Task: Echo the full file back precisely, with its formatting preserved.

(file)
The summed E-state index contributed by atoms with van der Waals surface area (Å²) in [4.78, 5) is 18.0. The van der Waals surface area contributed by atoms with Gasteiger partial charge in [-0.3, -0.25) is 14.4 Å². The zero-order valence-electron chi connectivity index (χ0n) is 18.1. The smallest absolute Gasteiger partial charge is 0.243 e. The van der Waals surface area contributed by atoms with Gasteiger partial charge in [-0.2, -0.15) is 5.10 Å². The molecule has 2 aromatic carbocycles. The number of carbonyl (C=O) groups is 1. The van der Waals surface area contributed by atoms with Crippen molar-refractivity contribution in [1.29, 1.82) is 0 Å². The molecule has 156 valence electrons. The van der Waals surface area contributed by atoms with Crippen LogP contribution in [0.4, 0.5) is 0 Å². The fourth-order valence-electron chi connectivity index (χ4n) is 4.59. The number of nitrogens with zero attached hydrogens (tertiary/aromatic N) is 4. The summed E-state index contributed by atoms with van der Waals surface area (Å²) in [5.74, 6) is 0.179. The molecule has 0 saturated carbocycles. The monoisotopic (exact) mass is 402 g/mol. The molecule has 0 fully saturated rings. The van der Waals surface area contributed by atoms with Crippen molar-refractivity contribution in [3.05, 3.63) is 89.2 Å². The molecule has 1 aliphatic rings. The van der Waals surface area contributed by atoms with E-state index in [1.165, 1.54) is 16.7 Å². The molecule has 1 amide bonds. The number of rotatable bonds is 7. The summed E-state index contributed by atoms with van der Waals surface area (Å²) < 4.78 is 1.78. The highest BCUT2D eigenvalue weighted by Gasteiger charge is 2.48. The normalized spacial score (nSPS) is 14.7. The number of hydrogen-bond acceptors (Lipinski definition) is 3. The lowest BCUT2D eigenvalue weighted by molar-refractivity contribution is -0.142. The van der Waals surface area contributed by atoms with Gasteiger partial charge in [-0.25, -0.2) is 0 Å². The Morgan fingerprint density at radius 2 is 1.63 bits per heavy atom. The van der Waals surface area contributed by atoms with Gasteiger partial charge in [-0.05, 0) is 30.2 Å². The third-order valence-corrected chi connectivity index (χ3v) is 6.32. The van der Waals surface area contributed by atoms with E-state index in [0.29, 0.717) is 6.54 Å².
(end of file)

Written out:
The summed E-state index contributed by atoms with van der Waals surface area (Å²) in [4.78, 5) is 18.0. The van der Waals surface area contributed by atoms with Gasteiger partial charge in [-0.3, -0.25) is 14.4 Å². The zero-order valence-electron chi connectivity index (χ0n) is 18.1. The smallest absolute Gasteiger partial charge is 0.243 e. The van der Waals surface area contributed by atoms with Gasteiger partial charge in [-0.2, -0.15) is 5.10 Å². The molecule has 2 aromatic carbocycles. The number of carbonyl (C=O) groups is 1. The van der Waals surface area contributed by atoms with Crippen molar-refractivity contribution in [1.29, 1.82) is 0 Å². The molecule has 156 valence electrons. The van der Waals surface area contributed by atoms with Crippen LogP contribution in [0.4, 0.5) is 0 Å². The fourth-order valence-electron chi connectivity index (χ4n) is 4.59. The number of nitrogens with zero attached hydrogens (tertiary/aromatic N) is 4. The summed E-state index contributed by atoms with van der Waals surface area (Å²) in [5.74, 6) is 0.179. The molecule has 0 saturated carbocycles. The monoisotopic (exact) mass is 402 g/mol. The molecule has 0 fully saturated rings. The van der Waals surface area contributed by atoms with Crippen molar-refractivity contribution in [3.05, 3.63) is 89.2 Å². The molecule has 1 aliphatic rings. The van der Waals surface area contributed by atoms with E-state index in [1.165, 1.54) is 16.7 Å². The molecule has 1 amide bonds. The number of rotatable bonds is 7. The summed E-state index contributed by atoms with van der Waals surface area (Å²) < 4.78 is 1.78. The highest BCUT2D eigenvalue weighted by Gasteiger charge is 2.48. The normalized spacial score (nSPS) is 14.7. The number of hydrogen-bond acceptors (Lipinski definition) is 3. The lowest BCUT2D eigenvalue weighted by molar-refractivity contribution is -0.142. The van der Waals surface area contributed by atoms with Gasteiger partial charge in [-0.25, -0.2) is 0 Å². The Morgan fingerprint density at radius 2 is 1.63 bits per heavy atom. The van der Waals surface area contributed by atoms with Gasteiger partial charge in [-0.05, 0) is 30.2 Å². The third-order valence-corrected chi connectivity index (χ3v) is 6.32. The van der Waals surface area contributed by atoms with E-state index in [0.29, 0.717) is 6.54 Å².